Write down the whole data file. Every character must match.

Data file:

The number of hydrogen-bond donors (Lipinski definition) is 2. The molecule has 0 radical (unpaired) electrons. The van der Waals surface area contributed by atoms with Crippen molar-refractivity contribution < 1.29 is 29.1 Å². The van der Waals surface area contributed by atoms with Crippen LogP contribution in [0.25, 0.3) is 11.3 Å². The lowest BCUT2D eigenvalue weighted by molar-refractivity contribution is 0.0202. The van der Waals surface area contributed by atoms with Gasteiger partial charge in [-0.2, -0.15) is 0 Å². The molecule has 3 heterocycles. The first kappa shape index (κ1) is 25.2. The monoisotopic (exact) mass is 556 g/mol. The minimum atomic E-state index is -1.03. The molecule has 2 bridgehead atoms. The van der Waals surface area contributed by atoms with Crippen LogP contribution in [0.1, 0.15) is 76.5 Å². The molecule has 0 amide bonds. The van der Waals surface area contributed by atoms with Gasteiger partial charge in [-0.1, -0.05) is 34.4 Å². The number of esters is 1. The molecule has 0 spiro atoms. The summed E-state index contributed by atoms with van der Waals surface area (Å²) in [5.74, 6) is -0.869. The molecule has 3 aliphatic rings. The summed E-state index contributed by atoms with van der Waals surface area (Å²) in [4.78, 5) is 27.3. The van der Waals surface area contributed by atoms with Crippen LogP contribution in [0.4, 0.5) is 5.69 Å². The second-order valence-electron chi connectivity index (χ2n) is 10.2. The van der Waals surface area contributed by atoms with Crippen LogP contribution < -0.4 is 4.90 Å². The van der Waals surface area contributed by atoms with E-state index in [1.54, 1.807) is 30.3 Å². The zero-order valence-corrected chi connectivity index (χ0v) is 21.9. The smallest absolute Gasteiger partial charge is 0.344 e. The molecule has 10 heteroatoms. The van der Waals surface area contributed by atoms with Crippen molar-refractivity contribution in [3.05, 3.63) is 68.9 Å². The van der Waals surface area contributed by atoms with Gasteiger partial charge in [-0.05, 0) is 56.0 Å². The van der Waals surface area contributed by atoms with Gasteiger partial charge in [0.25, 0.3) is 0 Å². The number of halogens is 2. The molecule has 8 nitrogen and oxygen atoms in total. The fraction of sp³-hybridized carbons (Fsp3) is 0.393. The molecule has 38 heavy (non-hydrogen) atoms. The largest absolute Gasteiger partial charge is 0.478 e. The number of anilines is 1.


The number of hydrogen-bond donors (Lipinski definition) is 2. The molecule has 0 radical (unpaired) electrons. The van der Waals surface area contributed by atoms with Crippen molar-refractivity contribution < 1.29 is 29.1 Å². The van der Waals surface area contributed by atoms with Crippen LogP contribution in [0.25, 0.3) is 11.3 Å². The lowest BCUT2D eigenvalue weighted by molar-refractivity contribution is 0.0202. The van der Waals surface area contributed by atoms with Gasteiger partial charge in [-0.2, -0.15) is 0 Å². The molecule has 3 heterocycles. The first kappa shape index (κ1) is 25.2. The monoisotopic (exact) mass is 556 g/mol. The minimum atomic E-state index is -1.03. The molecule has 2 bridgehead atoms. The van der Waals surface area contributed by atoms with Crippen LogP contribution in [0.1, 0.15) is 76.5 Å². The molecule has 0 amide bonds. The van der Waals surface area contributed by atoms with Gasteiger partial charge in [-0.1, -0.05) is 34.4 Å². The number of esters is 1. The molecule has 0 spiro atoms. The summed E-state index contributed by atoms with van der Waals surface area (Å²) in [5.74, 6) is -0.869. The molecule has 3 aliphatic rings. The summed E-state index contributed by atoms with van der Waals surface area (Å²) in [4.78, 5) is 27.3. The van der Waals surface area contributed by atoms with Crippen LogP contribution in [0.4, 0.5) is 5.69 Å². The second-order valence-electron chi connectivity index (χ2n) is 10.2. The van der Waals surface area contributed by atoms with Crippen LogP contribution < -0.4 is 4.90 Å². The van der Waals surface area contributed by atoms with E-state index in [1.54, 1.807) is 30.3 Å². The zero-order valence-corrected chi connectivity index (χ0v) is 21.9. The smallest absolute Gasteiger partial charge is 0.344 e. The molecule has 10 heteroatoms. The van der Waals surface area contributed by atoms with Crippen molar-refractivity contribution in [3.05, 3.63) is 68.9 Å². The van der Waals surface area contributed by atoms with Gasteiger partial charge in [-0.05, 0) is 56.0 Å². The van der Waals surface area contributed by atoms with Gasteiger partial charge in [0.25, 0.3) is 0 Å². The number of halogens is 2. The molecule has 8 nitrogen and oxygen atoms in total. The fraction of sp³-hybridized carbons (Fsp3) is 0.393. The molecule has 38 heavy (non-hydrogen) atoms. The largest absolute Gasteiger partial charge is 0.478 e. The number of anilines is 1.